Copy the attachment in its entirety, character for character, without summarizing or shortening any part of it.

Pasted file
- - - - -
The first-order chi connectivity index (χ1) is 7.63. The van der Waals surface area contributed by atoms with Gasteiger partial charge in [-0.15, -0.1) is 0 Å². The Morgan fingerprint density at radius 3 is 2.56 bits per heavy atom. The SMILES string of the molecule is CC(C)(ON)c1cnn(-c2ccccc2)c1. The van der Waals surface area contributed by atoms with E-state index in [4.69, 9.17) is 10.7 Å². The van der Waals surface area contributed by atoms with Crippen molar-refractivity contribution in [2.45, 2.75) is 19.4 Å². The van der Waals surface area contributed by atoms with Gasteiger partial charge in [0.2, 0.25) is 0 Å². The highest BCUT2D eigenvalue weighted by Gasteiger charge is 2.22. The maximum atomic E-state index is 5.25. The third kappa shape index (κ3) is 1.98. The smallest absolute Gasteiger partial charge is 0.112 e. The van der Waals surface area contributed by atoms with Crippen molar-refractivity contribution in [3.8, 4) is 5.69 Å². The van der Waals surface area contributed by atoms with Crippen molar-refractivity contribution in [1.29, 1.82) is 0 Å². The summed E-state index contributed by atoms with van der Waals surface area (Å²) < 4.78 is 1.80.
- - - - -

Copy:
The first-order chi connectivity index (χ1) is 7.63. The van der Waals surface area contributed by atoms with Gasteiger partial charge in [-0.15, -0.1) is 0 Å². The Morgan fingerprint density at radius 3 is 2.56 bits per heavy atom. The SMILES string of the molecule is CC(C)(ON)c1cnn(-c2ccccc2)c1. The van der Waals surface area contributed by atoms with E-state index in [4.69, 9.17) is 10.7 Å². The van der Waals surface area contributed by atoms with Crippen molar-refractivity contribution in [2.45, 2.75) is 19.4 Å². The van der Waals surface area contributed by atoms with Gasteiger partial charge in [0.2, 0.25) is 0 Å². The highest BCUT2D eigenvalue weighted by Gasteiger charge is 2.22. The maximum atomic E-state index is 5.25. The third kappa shape index (κ3) is 1.98. The smallest absolute Gasteiger partial charge is 0.112 e. The van der Waals surface area contributed by atoms with Crippen molar-refractivity contribution in [3.8, 4) is 5.69 Å². The van der Waals surface area contributed by atoms with Crippen molar-refractivity contribution in [1.29, 1.82) is 0 Å². The summed E-state index contributed by atoms with van der Waals surface area (Å²) < 4.78 is 1.80.